Wednesday, September 2, 2015

Are You Eating Your Fruits and Vegetables?

When it comes to most Americans, many of us aren’t consuming enough of these healthful foods.  A recent analysis conducted by the Centers for Disease Control and Prevention reports only 13.1% of Americans are eating enough fruit and a shocking 8.9% of Americans are eating enough vegetables.  Each state varied in consumption, with California ranking the highest in consumption of both fruits and vegetables, Tennessee consuming the least amount of fruit and Mississippi consuming the least amount of vegetables.  According to Medical News Today, a survey that was conducted from 2007-2010, indicated that “half of the US population consumed under 1 cup of fruits and under 1.5 cups of vegetables a day.”

Fruits and vegetables not only add beneficial color to your plate, but they include essential nutrients that have been known to reduce the risk for heart disease, stroke, and even some types of cancers.  In addition, fruits and vegetables have a low calorie density, which when eaten in place of foods that are more calorie dense, can help with weight loss and maintenance.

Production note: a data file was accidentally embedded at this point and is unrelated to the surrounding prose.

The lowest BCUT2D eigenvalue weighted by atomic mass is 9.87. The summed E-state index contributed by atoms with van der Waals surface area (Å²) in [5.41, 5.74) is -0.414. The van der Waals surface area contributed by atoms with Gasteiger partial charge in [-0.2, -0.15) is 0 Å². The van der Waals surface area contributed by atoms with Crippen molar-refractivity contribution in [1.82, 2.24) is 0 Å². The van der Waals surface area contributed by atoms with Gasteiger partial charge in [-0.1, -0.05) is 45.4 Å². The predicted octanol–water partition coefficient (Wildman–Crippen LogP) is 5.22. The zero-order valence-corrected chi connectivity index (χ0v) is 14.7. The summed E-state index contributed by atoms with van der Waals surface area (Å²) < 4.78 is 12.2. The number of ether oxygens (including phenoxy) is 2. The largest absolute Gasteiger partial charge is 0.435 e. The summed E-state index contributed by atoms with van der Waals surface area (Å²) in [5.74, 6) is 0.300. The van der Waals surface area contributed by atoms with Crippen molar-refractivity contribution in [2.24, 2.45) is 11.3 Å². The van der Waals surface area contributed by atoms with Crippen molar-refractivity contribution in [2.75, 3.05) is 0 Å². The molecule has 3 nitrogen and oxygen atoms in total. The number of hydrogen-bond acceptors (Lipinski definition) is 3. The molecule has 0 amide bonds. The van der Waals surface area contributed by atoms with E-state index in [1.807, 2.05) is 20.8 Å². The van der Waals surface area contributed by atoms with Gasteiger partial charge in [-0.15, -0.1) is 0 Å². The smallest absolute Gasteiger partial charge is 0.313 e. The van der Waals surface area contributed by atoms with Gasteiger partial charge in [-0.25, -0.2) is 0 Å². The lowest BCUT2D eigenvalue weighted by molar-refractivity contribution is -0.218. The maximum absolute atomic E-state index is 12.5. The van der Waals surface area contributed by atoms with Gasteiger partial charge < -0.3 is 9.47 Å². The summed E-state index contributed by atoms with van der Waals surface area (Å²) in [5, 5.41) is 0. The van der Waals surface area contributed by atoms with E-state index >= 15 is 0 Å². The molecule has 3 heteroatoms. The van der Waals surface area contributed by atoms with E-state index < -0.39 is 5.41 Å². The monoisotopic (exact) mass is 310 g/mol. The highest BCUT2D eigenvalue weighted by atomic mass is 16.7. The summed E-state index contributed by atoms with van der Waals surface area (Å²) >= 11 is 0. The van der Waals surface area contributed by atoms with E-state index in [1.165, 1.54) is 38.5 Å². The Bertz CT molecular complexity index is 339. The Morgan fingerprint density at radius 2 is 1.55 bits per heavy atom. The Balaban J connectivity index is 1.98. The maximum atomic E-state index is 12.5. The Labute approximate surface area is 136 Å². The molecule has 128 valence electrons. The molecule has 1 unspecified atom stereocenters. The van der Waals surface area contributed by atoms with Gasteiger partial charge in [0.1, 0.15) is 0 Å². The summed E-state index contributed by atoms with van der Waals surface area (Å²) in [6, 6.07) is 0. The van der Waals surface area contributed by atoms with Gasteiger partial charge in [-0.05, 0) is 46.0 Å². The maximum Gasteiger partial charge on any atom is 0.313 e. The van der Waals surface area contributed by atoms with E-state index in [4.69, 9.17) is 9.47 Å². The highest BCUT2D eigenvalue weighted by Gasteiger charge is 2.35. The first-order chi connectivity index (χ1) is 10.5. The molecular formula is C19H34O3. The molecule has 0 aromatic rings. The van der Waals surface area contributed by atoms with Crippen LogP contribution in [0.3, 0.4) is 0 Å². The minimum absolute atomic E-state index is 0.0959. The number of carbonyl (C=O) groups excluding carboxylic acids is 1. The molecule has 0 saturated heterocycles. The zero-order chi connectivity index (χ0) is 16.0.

The amount considered “enough” is different for everyone and varies depending on age, sex, and activity level.  Some tips to help increase your intake of fruits and vegetables include:

·      Aim to make half of your plate fruits and vegetables
·      Pair raw veggies with hummus for a crunchy snack
·      Save time by utilizing frozen vegetables in recipes
·      Add greens such as spinach or kale to soups, stews, and casseroles
·      Top your salad with dried or fresh fruit
·      Buy pre-washed bags of vegetables and cut-up containers of fruit
·      Head to the grocery store or farmers market and pick up something new to you
·      Wash and cut fresh fruit and vegetables and place them in a see-through container in the fridge for easy snacking

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